7. OK, it might be time to have a talk about targeting, which is probably the most controversial NCAA rule at this point. I saw three different targeting calls while watching football on Saturday, all at different levels of outrage. The first came on Vanderbilt’s late drive that tried to tie the game, as a Florida defensive end was called for targeting on a sack. He clearly didn’t try to hit the QB’s head, but he did, and it was a borderline call but probably the right one based on the wording of the rule at the end of the day. Then, when watching Indiana vs. Iowa, there was an absolutely textbook call – an Indiana linebacker a) lowered the crown of his helmet b) into the head c) of a receiver in the act of making a catch, d) causing the receiver to leave the game to be evaluated for a concussion. A call doesn’t check off more boxes than that, yet I saw some Indiana writers questioning the decision. Then there was Joshua Perry’s targeting call, one which I generally agree should have been taken off the board because a) he didn’t make first contact with Mitch Leidner’s head and b) he didn’t lower the crown of his helmet (despite what the trolls would have you believe).

But at the end of the day, the reality is these calls have been created and put into the rulebook for one reason – we’re coming to the realization that repeated blows to the head probably aren’t good for the brain (a pretty reasonable concept, really). And college football officials have been told that when in doubt, err on the side of caution – for good reason. Too many people want intent to be part of the call, but no one in football in 2015 goes into a hit with the intent of causing a brain injury. They happen when people play recklessly and put themselves into the position, accidental or not, of hitting high. At the end of the day, these penalties have to be called for the future of the sport – whether fans like them or not.

8. Michigan State’s defense is officially a fly zone. OK, it’s been that way since Darqueze Dennard went out the door, as the Spartans were pretty well shredded by the best teams they played last year (Oregon, Ohio State and Baylor). But those were among the best offenses in the nation in 2014, so at least the Spartans shut down the bad teams in the passing game. This year? Not so much. Michigan State is now 86th – let me repeat that: 86TH! – in the nation in pass efficiency defense after that horrendous showing against Nebraska, which sliced and diced the Spartans all afternoon and then went 91 yards in the last minute for the winning TD. Yeah, the score probably shouldn’t have counted, but at the same time, make a play, Sparty! Michigan State now has given up 365 passing yards to Western Michigan, 305 to Oregon, 149 vs. Air Force (which might be the most stunning number here), three touchdowns to Rutgers and Indiana, and now 320 yards to Nebraska. This in a conference in which Michigan, Northwestern, Wisconsin, Ohio State, Iowa and Penn State are in the top 15 in the nation in pass efficiency defense – evidence that this isn’t exactly the best passing league. So yeah. It’s a fly zone.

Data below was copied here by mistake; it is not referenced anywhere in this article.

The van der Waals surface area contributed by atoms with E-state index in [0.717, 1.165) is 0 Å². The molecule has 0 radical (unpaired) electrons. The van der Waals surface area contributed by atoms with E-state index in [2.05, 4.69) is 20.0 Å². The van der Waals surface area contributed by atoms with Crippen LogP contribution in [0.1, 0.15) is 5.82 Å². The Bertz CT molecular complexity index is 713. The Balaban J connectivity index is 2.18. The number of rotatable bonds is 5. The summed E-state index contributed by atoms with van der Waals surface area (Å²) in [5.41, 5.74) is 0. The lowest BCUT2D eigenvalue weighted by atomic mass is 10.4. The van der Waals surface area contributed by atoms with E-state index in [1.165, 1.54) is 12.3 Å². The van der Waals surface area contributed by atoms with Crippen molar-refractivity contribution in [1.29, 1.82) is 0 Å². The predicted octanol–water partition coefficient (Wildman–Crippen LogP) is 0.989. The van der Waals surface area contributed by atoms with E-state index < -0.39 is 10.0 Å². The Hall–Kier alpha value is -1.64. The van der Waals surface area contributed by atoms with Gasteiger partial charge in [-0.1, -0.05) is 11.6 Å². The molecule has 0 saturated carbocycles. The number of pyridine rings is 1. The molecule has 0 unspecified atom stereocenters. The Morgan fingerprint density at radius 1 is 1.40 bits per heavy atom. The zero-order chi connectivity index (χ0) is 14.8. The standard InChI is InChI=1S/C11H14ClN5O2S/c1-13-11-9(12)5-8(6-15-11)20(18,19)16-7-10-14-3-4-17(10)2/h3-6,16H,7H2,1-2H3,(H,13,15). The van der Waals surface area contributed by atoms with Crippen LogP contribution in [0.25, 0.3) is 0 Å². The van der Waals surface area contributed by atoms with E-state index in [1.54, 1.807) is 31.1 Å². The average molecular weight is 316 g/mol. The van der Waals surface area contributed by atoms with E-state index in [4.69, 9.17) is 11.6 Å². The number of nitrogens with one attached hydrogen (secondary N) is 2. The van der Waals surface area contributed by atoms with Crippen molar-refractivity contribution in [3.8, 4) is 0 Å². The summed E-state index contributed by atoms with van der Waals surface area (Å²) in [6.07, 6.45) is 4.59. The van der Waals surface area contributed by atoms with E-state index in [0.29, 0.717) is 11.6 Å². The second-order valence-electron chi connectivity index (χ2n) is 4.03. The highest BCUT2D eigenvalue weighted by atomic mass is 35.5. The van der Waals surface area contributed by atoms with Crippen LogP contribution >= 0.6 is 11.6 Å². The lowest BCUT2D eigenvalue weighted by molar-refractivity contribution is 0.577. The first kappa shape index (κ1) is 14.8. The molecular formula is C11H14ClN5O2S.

9. You have to wonder about James Franklin and Penn State. I’m still dumbfounded they’ve been able to turn Christian Hackenberg – a quarterback just about anyone in the country would love to have – into an overwhelmed hood ornament. Yes, he’s immobile, and yes, his offensive line stinks, and yes, he needs to play better. But when I watch Penn State, I don’t see a team making the best use of its talent on the offensive side of the football, and that starts with Big Hack. Even with recent sanctions, Penn State has more talent than Northwestern – there are four or five guys, including Hackenberg, that Northwestern can’t match up with in terms of talent – and it still doesn’t matter as Northwestern simply played a better team game in its win Saturday. Northwestern looked better coached and better prepared than Penn State and likely wouldn’t have needed a late field goal if its kicker had had a better day or its starting QB hadn’t gotten hurt. Franklin continues to recruit well – and the Nittany Lions are starting to see the fruits of that labor in the person of such talents as Saquon Barkley – but time will tell if he’ll make best use of those players. I think he will – you don’t win nine games at Vanderbilt without some ability to coach – but I’m not as convinced as I once was.

10. Saving my last point for the last game – Michigan. I was talking to someone recently who said something to the effect of, “Harbaugh’s gone a great job, but I’m not sure he can get Ohio State this year.” I’m starting to think this is a pretty short-sighted viewpoint. Yeah, Michigan has two losses and OSU has zero, but the Wolverines two losses were to Utah and MSU teams that have been in the top 10 this season – and Michigan hung with both of those teams. Ohio State is still looking for an opponent nearly as good as either of those two and hasn’t exactly blown out its slate either. OSU does have more talent than Michigan still, but Jim Harbaugh has done a great job with the Wolverines and this is a team that is certainly playing well enough to beat Ohio State. Don’t believe me? Check out some of the advanced stats. S&P+ has Michigan’s defense as the best in the nation, and in overall S&P+, Michigan is third, one spot ahead of OSU. In overall F/+, Michigan is fourth – again, one spot ahead of OSU. The Game is going to be a war.